Nepal's seven ruling political parties and the country's former Maoist rebels agreed Friday to form a joint government, the latest step in ending a decade of civil war an official said.
The landmark agreement was reached in a meeting between Prime Minister Girija Prasad Koirala, leaders of the seven ruling parties and Prachanda, the leader of the former rebels, said Tourism Minister Pradeep Gyawali.
Gyawali, who has been a member of the government peace talks team, said an official announcement on the new government was scheduled for Saturday.
Last year, the country's king, Gyanendra, was forced to give up authoritarian rule, and the rebels ended their insurgency and entered peace talks with the government.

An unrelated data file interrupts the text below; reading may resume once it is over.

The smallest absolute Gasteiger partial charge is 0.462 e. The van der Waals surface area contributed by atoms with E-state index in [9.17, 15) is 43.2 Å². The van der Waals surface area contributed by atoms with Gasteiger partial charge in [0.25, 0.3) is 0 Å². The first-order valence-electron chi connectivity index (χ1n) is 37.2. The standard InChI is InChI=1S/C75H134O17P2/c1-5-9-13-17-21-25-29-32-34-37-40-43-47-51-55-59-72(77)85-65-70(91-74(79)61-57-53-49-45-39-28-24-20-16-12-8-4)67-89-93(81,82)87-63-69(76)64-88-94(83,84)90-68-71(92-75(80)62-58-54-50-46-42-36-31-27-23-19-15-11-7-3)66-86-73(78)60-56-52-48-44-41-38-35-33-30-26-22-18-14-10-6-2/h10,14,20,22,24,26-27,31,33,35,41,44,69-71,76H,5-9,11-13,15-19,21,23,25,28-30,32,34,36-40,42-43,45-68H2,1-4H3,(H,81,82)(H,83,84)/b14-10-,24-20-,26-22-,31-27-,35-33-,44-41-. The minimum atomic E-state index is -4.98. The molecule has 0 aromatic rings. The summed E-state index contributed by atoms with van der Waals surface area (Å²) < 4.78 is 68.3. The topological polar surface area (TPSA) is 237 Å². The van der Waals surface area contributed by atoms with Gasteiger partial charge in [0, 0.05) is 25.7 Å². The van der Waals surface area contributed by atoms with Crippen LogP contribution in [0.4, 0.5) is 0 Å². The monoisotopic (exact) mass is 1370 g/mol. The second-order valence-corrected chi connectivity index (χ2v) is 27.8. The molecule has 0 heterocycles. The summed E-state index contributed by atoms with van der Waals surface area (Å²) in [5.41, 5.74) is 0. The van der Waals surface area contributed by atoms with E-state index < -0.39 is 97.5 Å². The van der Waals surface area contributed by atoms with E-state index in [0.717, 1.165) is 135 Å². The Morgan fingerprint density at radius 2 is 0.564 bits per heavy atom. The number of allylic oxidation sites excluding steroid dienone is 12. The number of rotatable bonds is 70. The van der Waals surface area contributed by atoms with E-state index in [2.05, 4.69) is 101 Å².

They have since signed a peace accord, locked up their weapons, confined their fighters in camps monitored by the U.N. and joined the country's Parliament.
The interim government will hold elections later this year for a special assembly to rewrite the constitution and decide whether Nepal — which has long been a constitutional monarchy — will continue to have a king.
The Maoist insurgency killed more than 13,000 people.